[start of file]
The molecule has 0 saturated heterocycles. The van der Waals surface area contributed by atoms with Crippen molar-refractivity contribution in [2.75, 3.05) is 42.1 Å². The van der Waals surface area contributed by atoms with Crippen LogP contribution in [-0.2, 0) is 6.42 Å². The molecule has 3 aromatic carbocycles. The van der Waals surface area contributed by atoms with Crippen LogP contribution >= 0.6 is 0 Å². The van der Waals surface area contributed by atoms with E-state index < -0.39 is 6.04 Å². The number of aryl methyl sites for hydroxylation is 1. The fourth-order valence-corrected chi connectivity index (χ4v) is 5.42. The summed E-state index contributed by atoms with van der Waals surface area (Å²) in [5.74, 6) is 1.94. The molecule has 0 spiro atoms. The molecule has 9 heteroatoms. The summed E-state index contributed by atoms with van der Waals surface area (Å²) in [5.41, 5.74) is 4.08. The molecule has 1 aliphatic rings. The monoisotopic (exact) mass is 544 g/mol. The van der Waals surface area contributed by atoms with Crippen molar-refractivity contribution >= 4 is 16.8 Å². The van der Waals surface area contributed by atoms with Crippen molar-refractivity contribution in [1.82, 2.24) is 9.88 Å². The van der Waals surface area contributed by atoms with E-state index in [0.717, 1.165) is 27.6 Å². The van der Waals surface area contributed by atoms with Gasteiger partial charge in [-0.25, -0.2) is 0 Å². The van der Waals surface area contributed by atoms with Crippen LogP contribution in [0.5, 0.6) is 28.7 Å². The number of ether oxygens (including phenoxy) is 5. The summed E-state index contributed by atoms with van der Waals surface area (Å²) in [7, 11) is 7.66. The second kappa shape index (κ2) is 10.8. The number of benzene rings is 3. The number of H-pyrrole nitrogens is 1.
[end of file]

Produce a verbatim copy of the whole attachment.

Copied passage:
The molecule has 0 saturated heterocycles. The van der Waals surface area contributed by atoms with Crippen molar-refractivity contribution in [2.75, 3.05) is 42.1 Å². The van der Waals surface area contributed by atoms with Crippen LogP contribution in [-0.2, 0) is 6.42 Å². The molecule has 3 aromatic carbocycles. The van der Waals surface area contributed by atoms with Crippen LogP contribution >= 0.6 is 0 Å². The van der Waals surface area contributed by atoms with E-state index < -0.39 is 6.04 Å². The number of aryl methyl sites for hydroxylation is 1. The fourth-order valence-corrected chi connectivity index (χ4v) is 5.42. The summed E-state index contributed by atoms with van der Waals surface area (Å²) in [5.74, 6) is 1.94. The molecule has 0 spiro atoms. The molecule has 9 heteroatoms. The summed E-state index contributed by atoms with van der Waals surface area (Å²) in [5.41, 5.74) is 4.08. The molecule has 1 aliphatic rings. The monoisotopic (exact) mass is 544 g/mol. The van der Waals surface area contributed by atoms with Crippen molar-refractivity contribution >= 4 is 16.8 Å². The van der Waals surface area contributed by atoms with Crippen molar-refractivity contribution in [1.82, 2.24) is 9.88 Å². The van der Waals surface area contributed by atoms with E-state index in [0.717, 1.165) is 27.6 Å². The van der Waals surface area contributed by atoms with Gasteiger partial charge in [-0.25, -0.2) is 0 Å². The van der Waals surface area contributed by atoms with Crippen LogP contribution in [0.5, 0.6) is 28.7 Å². The number of ether oxygens (including phenoxy) is 5. The summed E-state index contributed by atoms with van der Waals surface area (Å²) in [7, 11) is 7.66. The second kappa shape index (κ2) is 10.8. The number of benzene rings is 3. The number of H-pyrrole nitrogens is 1.